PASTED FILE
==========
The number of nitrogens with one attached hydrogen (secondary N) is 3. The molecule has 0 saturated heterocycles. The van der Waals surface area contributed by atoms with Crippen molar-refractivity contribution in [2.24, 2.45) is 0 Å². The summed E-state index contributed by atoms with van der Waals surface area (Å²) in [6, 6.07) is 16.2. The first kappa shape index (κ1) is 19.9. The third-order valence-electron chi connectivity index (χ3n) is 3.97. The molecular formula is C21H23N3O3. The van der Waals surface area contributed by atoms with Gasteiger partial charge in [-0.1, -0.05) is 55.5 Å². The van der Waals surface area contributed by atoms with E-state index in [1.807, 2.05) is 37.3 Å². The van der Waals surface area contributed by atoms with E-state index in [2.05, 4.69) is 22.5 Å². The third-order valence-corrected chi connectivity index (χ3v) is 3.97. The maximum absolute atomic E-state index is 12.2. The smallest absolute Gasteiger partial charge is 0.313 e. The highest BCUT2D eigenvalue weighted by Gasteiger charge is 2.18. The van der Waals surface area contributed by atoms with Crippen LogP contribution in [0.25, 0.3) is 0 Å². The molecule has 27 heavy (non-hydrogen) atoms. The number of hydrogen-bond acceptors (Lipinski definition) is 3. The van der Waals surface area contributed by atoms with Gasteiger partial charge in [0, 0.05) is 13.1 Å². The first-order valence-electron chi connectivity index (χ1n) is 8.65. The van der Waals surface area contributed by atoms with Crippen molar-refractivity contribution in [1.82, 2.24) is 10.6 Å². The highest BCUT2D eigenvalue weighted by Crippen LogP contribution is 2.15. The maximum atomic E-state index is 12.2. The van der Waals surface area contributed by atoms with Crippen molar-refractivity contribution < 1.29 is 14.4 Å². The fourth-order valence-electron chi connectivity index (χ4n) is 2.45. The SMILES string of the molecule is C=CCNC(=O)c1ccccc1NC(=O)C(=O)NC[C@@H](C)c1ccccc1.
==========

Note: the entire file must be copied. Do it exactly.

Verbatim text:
The number of nitrogens with one attached hydrogen (secondary N) is 3. The molecule has 0 saturated heterocycles. The van der Waals surface area contributed by atoms with Crippen molar-refractivity contribution in [2.24, 2.45) is 0 Å². The summed E-state index contributed by atoms with van der Waals surface area (Å²) in [6, 6.07) is 16.2. The first kappa shape index (κ1) is 19.9. The third-order valence-electron chi connectivity index (χ3n) is 3.97. The molecular formula is C21H23N3O3. The van der Waals surface area contributed by atoms with Gasteiger partial charge in [-0.1, -0.05) is 55.5 Å². The van der Waals surface area contributed by atoms with E-state index in [1.807, 2.05) is 37.3 Å². The van der Waals surface area contributed by atoms with E-state index in [2.05, 4.69) is 22.5 Å². The third-order valence-corrected chi connectivity index (χ3v) is 3.97. The maximum absolute atomic E-state index is 12.2. The smallest absolute Gasteiger partial charge is 0.313 e. The highest BCUT2D eigenvalue weighted by Gasteiger charge is 2.18. The van der Waals surface area contributed by atoms with Crippen LogP contribution in [0.25, 0.3) is 0 Å². The molecule has 27 heavy (non-hydrogen) atoms. The number of hydrogen-bond acceptors (Lipinski definition) is 3. The van der Waals surface area contributed by atoms with Gasteiger partial charge in [0, 0.05) is 13.1 Å². The first-order valence-electron chi connectivity index (χ1n) is 8.65. The van der Waals surface area contributed by atoms with Crippen molar-refractivity contribution in [1.82, 2.24) is 10.6 Å². The highest BCUT2D eigenvalue weighted by Crippen LogP contribution is 2.15. The maximum atomic E-state index is 12.2. The van der Waals surface area contributed by atoms with Crippen molar-refractivity contribution < 1.29 is 14.4 Å². The fourth-order valence-electron chi connectivity index (χ4n) is 2.45. The SMILES string of the molecule is C=CCNC(=O)c1ccccc1NC(=O)C(=O)NC[C@@H](C)c1ccccc1.